Studies on very long chain marine n-3 fatty acids in patients with atherosclerotic heart disease with special focus on mechanisms, dosage and formulas of supplementation
Corresponding Author(s) : H. Arnesen
Cellular and Molecular Biology,
Vol. 56 No. 1: Omega-3 fatty acids and coronary heart disease
Based on experience from randomised trials with n-3 PUFA we intend to answer some relevant questions in patients with coronary heart disease. In the SHOT study supplementation with 3.4g/day of highly concentrated n-3 PUFA for 1 year significantly reduced the occlusion rate of venous aortocoronary bypass grafts, and this effect correlated significantly to the change in serum levels of n-3 fatty acids. In the CART study 5.1g/day of highly concentrated n-3 PUFA did not reduce the incidence of restenosis after 6 months. If anything, a negative effect was observed. The background for this was probably a prooxidative and proinflammatory mechanism as elucidated in substudies. In the OVITES trial the addition of vitamin E did not counteract the proinflammatory effect of high amounts of n-3 PUFA supplementation as observed in CART, although circulating oxidative substances were unaffected. In the "Fiord-to-table” study replacement of fish oils by vegetable oils in the feed of farmed Atlantic salmon was mirrored in the fatty acid profile of the salmon fillets as well as in that of serum from patients after ingesting about 700g/week for six weeks. A parallel reduction of the proinflammatory profile was observed only in patients who ingested salmon fed on fish oil.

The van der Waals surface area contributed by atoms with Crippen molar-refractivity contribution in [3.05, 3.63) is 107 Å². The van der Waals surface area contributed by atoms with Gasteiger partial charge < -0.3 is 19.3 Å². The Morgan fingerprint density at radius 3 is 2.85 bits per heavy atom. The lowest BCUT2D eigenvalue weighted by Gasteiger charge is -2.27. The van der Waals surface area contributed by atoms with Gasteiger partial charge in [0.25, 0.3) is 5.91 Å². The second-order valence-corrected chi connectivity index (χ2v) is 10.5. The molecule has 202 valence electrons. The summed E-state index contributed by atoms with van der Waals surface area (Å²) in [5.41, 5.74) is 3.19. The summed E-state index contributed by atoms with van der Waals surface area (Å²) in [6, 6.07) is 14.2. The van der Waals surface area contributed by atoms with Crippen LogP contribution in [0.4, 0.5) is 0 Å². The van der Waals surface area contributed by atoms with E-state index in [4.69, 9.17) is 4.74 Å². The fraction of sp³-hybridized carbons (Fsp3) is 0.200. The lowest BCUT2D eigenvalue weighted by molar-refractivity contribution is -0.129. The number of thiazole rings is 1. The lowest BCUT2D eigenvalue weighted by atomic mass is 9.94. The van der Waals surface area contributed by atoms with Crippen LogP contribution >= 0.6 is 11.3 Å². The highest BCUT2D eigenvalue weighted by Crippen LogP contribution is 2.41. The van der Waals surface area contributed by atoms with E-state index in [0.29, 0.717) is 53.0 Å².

n-3 PUFA PTCA CABG peroxidation inflammation farmed fish.
Arnesen, H., & Seljeflot, I. (2010). Studies on very long chain marine n-3 fatty acids in patients with atherosclerotic heart disease with special focus on mechanisms, dosage and formulas of supplementation. Cellular and Molecular Biology, 56(1), 18–27. Retrieved from https://cellmolbiol.org/index.php/CMB/article/view/1011
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